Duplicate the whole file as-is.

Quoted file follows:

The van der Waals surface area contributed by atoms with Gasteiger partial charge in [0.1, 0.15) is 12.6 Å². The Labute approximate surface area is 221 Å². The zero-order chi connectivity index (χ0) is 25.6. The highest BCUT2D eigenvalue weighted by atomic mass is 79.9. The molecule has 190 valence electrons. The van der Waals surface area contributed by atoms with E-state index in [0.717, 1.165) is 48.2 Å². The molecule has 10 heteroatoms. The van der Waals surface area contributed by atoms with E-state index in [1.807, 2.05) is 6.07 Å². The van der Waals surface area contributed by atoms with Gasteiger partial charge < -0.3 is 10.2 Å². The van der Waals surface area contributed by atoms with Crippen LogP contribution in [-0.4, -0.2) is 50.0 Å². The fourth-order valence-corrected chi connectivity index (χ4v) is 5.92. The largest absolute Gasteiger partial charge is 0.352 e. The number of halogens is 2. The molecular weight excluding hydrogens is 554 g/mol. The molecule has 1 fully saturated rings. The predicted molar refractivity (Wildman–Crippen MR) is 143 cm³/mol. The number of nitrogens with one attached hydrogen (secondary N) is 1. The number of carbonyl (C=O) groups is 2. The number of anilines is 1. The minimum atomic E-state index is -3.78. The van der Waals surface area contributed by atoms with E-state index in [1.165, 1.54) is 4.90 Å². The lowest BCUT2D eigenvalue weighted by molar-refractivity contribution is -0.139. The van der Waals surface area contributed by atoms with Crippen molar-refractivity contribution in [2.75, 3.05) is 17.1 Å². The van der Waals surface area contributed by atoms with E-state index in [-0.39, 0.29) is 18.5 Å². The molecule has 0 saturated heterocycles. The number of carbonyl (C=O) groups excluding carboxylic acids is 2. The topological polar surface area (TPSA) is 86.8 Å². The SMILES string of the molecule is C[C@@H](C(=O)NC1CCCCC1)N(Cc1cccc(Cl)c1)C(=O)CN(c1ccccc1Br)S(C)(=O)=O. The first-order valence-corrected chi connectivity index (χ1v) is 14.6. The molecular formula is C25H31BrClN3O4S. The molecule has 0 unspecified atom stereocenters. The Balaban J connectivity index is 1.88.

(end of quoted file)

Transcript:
The van der Waals surface area contributed by atoms with Gasteiger partial charge in [0.1, 0.15) is 12.6 Å². The Labute approximate surface area is 221 Å². The zero-order chi connectivity index (χ0) is 25.6. The highest BCUT2D eigenvalue weighted by atomic mass is 79.9. The molecule has 190 valence electrons. The van der Waals surface area contributed by atoms with E-state index in [0.717, 1.165) is 48.2 Å². The molecule has 10 heteroatoms. The van der Waals surface area contributed by atoms with E-state index in [1.807, 2.05) is 6.07 Å². The van der Waals surface area contributed by atoms with Gasteiger partial charge < -0.3 is 10.2 Å². The van der Waals surface area contributed by atoms with Crippen LogP contribution in [-0.4, -0.2) is 50.0 Å². The fourth-order valence-corrected chi connectivity index (χ4v) is 5.92. The largest absolute Gasteiger partial charge is 0.352 e. The number of halogens is 2. The molecular weight excluding hydrogens is 554 g/mol. The molecule has 1 fully saturated rings. The predicted molar refractivity (Wildman–Crippen MR) is 143 cm³/mol. The number of nitrogens with one attached hydrogen (secondary N) is 1. The number of carbonyl (C=O) groups is 2. The number of anilines is 1. The minimum atomic E-state index is -3.78. The van der Waals surface area contributed by atoms with E-state index in [1.165, 1.54) is 4.90 Å². The lowest BCUT2D eigenvalue weighted by molar-refractivity contribution is -0.139. The van der Waals surface area contributed by atoms with Crippen molar-refractivity contribution in [2.75, 3.05) is 17.1 Å². The van der Waals surface area contributed by atoms with E-state index in [-0.39, 0.29) is 18.5 Å². The molecule has 0 saturated heterocycles. The number of carbonyl (C=O) groups excluding carboxylic acids is 2. The topological polar surface area (TPSA) is 86.8 Å². The SMILES string of the molecule is C[C@@H](C(=O)NC1CCCCC1)N(Cc1cccc(Cl)c1)C(=O)CN(c1ccccc1Br)S(C)(=O)=O. The first-order valence-corrected chi connectivity index (χ1v) is 14.6. The molecular formula is C25H31BrClN3O4S. The molecule has 0 unspecified atom stereocenters. The Balaban J connectivity index is 1.88.